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03/15/2016
By: Lee C.
North Broad Animal Clinic
THEY PUT YOUR PET FIRST! We were not clients when we called his office during an emergency, but he took us on and saved our pet. Similarly, when my friend couldn't reach her primary vet during an after hours emergency, Dr Brackett came to the rescue again. He is an excellent vet with a caring staff and reasonable prices. Wish I'd found him years sooner. I could have saved thousands, yet still received quality care for our many pets. HIGHLY recommend!
09/23/2012
By: sgo1020
Culbreth-Carr-Watson Animal Clinic
Very hospitable! After the horrible experience I had over the phone with After Hours Emergency Pet Clinic (Dr.Johnson), I called Dr.Carr asking about my little 9month old Chihuahua, Alice who had eaten some acorns and her stomach was upset. We brought her in and he was very gentle and sweet with her and it turned out her intestines were not blocked and she was probably going to be okay and to call him if we needed him for anything else. Highly recommend!
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03/09/2016
By: Lisa N.
North Broad Animal Clinic
SAVED MY DOG'S LIFE! When my dog presented with symptoms of a bowel obstruction, my former vet clinic was less than responsive. Dr Brackett stayed late to see us on very short notice. Performed the necessary surgery for a reasonable price, and made himself available for follow-up and questions. All this for clients he'd never seen before. He will definitely be getting all my business from now on.
09/30/2013
By: amera.scofield
Mount Berry Animal Hospital
Great place, always very helpful when it comes to answering questions. Provide great tips and have very kind and caring workers.
Tips & Advices
Most 24-hour clinics do not allow owners to stay with their pets overnight. However, many do have specific visiting hours or will let owners see their pets at any point during the day. In addition, owners can call most clinics at any time for an update on their pet's well being.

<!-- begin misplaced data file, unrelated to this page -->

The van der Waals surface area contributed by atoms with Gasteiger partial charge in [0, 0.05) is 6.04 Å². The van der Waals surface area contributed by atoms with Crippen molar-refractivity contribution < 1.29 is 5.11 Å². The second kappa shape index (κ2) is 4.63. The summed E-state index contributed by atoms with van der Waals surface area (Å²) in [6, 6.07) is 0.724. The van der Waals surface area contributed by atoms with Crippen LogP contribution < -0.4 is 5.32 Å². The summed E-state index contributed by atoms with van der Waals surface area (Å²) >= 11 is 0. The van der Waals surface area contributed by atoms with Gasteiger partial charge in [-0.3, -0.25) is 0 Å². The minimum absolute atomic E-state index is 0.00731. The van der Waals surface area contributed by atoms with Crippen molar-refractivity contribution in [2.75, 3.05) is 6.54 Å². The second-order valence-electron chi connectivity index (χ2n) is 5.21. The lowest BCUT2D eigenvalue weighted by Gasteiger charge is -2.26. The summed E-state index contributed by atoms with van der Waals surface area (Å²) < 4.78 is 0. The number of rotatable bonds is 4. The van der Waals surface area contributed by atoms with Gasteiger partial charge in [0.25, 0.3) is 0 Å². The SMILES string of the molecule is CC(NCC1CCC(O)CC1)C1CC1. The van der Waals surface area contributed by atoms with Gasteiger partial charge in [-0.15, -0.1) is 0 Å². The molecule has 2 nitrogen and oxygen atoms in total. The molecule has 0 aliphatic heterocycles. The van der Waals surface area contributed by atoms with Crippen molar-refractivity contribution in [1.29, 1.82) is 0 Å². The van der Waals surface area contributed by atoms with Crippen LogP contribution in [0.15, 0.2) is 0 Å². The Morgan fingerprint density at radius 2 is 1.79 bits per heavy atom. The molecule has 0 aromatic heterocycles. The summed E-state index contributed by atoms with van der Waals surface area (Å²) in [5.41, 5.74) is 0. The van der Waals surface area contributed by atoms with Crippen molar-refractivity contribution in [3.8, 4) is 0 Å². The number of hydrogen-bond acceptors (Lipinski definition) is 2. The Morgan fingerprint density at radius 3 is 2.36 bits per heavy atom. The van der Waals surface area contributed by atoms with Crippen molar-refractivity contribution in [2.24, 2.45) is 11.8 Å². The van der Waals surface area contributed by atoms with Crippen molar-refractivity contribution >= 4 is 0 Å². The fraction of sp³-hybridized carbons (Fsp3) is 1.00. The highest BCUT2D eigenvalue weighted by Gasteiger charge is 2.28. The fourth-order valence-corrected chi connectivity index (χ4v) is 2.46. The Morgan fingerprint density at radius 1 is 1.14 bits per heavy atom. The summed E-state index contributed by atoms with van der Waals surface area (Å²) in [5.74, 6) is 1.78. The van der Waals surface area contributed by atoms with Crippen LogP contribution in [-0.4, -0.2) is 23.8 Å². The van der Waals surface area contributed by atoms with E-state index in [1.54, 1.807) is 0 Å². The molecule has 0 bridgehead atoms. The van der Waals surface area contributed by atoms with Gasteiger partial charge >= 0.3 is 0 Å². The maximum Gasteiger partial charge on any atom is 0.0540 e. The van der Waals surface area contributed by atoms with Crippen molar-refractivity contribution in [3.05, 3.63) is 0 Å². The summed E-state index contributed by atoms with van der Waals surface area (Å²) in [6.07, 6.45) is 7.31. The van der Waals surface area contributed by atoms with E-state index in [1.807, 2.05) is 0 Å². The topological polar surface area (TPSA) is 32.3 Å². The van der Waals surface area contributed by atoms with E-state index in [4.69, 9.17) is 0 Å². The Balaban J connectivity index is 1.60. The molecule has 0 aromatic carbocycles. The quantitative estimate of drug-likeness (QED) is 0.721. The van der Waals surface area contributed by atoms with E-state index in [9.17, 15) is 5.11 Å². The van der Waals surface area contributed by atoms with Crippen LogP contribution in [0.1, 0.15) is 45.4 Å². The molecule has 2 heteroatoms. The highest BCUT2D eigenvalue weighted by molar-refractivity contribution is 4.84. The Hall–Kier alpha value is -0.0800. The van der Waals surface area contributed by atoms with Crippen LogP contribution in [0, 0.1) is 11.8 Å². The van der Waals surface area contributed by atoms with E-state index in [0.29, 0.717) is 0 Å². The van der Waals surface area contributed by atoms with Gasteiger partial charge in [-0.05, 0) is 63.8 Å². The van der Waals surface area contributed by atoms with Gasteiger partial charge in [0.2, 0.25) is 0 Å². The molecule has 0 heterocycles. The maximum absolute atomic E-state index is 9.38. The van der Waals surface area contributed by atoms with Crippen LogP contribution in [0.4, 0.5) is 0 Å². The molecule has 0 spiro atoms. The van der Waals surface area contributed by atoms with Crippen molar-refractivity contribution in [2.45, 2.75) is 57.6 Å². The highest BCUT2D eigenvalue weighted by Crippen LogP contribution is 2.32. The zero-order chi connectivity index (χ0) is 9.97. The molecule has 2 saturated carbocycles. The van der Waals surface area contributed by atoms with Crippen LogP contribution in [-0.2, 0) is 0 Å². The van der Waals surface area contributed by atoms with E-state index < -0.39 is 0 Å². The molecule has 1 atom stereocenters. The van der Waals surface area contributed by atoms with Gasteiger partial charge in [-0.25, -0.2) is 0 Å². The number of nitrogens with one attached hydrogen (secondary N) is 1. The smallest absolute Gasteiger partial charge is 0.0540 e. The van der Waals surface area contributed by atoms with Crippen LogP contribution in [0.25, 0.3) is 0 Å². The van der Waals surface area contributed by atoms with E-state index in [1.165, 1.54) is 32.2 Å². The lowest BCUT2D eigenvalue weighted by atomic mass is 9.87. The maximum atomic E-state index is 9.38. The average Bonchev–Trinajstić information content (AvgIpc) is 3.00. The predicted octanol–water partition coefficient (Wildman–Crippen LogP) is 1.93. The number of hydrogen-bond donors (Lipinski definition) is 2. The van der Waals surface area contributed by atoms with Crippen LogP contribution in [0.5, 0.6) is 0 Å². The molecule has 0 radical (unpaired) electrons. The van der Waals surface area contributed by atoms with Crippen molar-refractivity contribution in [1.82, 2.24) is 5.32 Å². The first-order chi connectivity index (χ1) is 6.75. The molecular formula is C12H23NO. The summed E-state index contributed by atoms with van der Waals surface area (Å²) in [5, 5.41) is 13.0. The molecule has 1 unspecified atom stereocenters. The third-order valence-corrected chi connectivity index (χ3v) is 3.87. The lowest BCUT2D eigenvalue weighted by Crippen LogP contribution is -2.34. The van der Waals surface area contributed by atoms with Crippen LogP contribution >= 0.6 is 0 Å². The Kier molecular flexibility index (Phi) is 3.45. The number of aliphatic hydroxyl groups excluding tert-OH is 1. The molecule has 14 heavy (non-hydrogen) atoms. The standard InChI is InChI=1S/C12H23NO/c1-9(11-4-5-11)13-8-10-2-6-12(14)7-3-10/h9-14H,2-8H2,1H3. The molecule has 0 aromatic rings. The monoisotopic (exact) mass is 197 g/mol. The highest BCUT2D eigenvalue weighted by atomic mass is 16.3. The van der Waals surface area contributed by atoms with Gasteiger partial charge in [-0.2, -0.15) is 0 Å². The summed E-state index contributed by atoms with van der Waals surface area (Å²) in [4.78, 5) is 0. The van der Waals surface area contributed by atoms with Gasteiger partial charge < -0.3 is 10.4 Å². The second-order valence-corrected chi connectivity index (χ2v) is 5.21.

• Important phone numbers, especially those of the the veterinary clinic, the animal hospital or emergency clinic, and the poison control center
  • A book detailing pet first-aid steps
  • Copy of medical records
  • Nylon leash
  • Muzzle (only use if pet is not vomiting and has no difficulty breathing)
  • Absorbent gauze
  • Nonlatex disposable gloves
  • Scissors
  • Tweezers
  • Nail clippers
  • Digital thermometer
  • Sterile saline solution
  • Hydrogen peroxide (to induce vomiting only at the recommendation of a veterinarian
  • Milk of magnesia (to absorb poison only at the recommendation of a veterinarian)
Find a 24-hour animal hospital that provides emergency services within your area. Keep the facility's contact information in a place that's easy to locate, such as the refrigerator, address book, or smartphone. Most veterinary clinics operate on standard business hours and are not equipped to handle emergencies.
Veterinary clinics operate on a smaller scale than animal hospitals. The latter are more likely open 24 hours and provide emergency services. The former generally operate on typical office hours and only perform wellness exams and minor surgeries. Veterinary clinics also do not generally perform laboratory tests on site.
The specifics vary depending on the type of visit. For a wellness exam, bring:
  • Medical records
  • The type or brand of food the pet eats
  • Medication (including flea, tick, and heartworm medication).
If the animal needs medical treatment, the following may be helpful depending on the situation:
  • Fresh stool sample
  • Vomit sample
  • Video of the pet engaging in abnormal behavior
  • Substance the pet may have ingested

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